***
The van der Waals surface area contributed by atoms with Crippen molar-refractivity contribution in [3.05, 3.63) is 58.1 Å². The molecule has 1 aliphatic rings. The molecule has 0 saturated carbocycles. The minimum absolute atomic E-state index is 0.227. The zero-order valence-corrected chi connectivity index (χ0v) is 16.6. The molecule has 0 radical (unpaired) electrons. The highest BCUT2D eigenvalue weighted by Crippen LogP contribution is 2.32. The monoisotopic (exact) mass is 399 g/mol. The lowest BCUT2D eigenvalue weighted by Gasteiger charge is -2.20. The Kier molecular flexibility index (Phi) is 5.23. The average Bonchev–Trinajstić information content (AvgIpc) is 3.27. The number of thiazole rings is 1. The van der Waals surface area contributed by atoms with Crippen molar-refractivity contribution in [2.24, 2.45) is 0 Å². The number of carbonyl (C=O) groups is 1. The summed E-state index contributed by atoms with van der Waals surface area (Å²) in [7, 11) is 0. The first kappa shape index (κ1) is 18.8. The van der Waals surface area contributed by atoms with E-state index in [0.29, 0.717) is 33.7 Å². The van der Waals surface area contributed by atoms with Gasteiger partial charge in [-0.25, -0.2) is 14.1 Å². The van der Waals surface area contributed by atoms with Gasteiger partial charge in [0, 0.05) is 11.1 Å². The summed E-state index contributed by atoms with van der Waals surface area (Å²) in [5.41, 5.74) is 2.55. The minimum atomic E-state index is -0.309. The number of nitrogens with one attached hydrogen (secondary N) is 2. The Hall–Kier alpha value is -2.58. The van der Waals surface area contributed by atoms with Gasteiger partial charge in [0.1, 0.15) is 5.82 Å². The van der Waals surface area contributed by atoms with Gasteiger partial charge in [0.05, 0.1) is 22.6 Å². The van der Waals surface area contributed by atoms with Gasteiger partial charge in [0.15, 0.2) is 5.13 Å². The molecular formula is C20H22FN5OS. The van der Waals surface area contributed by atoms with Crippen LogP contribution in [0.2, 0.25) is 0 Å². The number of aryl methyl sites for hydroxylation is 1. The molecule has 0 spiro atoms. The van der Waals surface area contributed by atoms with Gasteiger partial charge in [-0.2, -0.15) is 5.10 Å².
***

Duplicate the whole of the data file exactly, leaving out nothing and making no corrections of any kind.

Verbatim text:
The van der Waals surface area contributed by atoms with Crippen molar-refractivity contribution in [3.05, 3.63) is 58.1 Å². The molecule has 1 aliphatic rings. The molecule has 0 saturated carbocycles. The minimum absolute atomic E-state index is 0.227. The zero-order valence-corrected chi connectivity index (χ0v) is 16.6. The molecule has 0 radical (unpaired) electrons. The highest BCUT2D eigenvalue weighted by Crippen LogP contribution is 2.32. The monoisotopic (exact) mass is 399 g/mol. The lowest BCUT2D eigenvalue weighted by Gasteiger charge is -2.20. The Kier molecular flexibility index (Phi) is 5.23. The average Bonchev–Trinajstić information content (AvgIpc) is 3.27. The number of thiazole rings is 1. The van der Waals surface area contributed by atoms with Crippen molar-refractivity contribution in [2.24, 2.45) is 0 Å². The number of carbonyl (C=O) groups is 1. The summed E-state index contributed by atoms with van der Waals surface area (Å²) in [7, 11) is 0. The first kappa shape index (κ1) is 18.8. The van der Waals surface area contributed by atoms with E-state index in [0.29, 0.717) is 33.7 Å². The van der Waals surface area contributed by atoms with Gasteiger partial charge in [-0.25, -0.2) is 14.1 Å². The van der Waals surface area contributed by atoms with Gasteiger partial charge in [0, 0.05) is 11.1 Å². The summed E-state index contributed by atoms with van der Waals surface area (Å²) in [5.41, 5.74) is 2.55. The minimum atomic E-state index is -0.309. The number of nitrogens with one attached hydrogen (secondary N) is 2. The Hall–Kier alpha value is -2.58. The van der Waals surface area contributed by atoms with Gasteiger partial charge in [0.1, 0.15) is 5.82 Å². The van der Waals surface area contributed by atoms with Gasteiger partial charge in [0.05, 0.1) is 22.6 Å². The van der Waals surface area contributed by atoms with Gasteiger partial charge in [0.15, 0.2) is 5.13 Å². The molecular formula is C20H22FN5OS. The van der Waals surface area contributed by atoms with Crippen LogP contribution in [0.2, 0.25) is 0 Å². The number of aryl methyl sites for hydroxylation is 1. The molecule has 0 spiro atoms. The van der Waals surface area contributed by atoms with Gasteiger partial charge in [-0.2, -0.15) is 5.10 Å².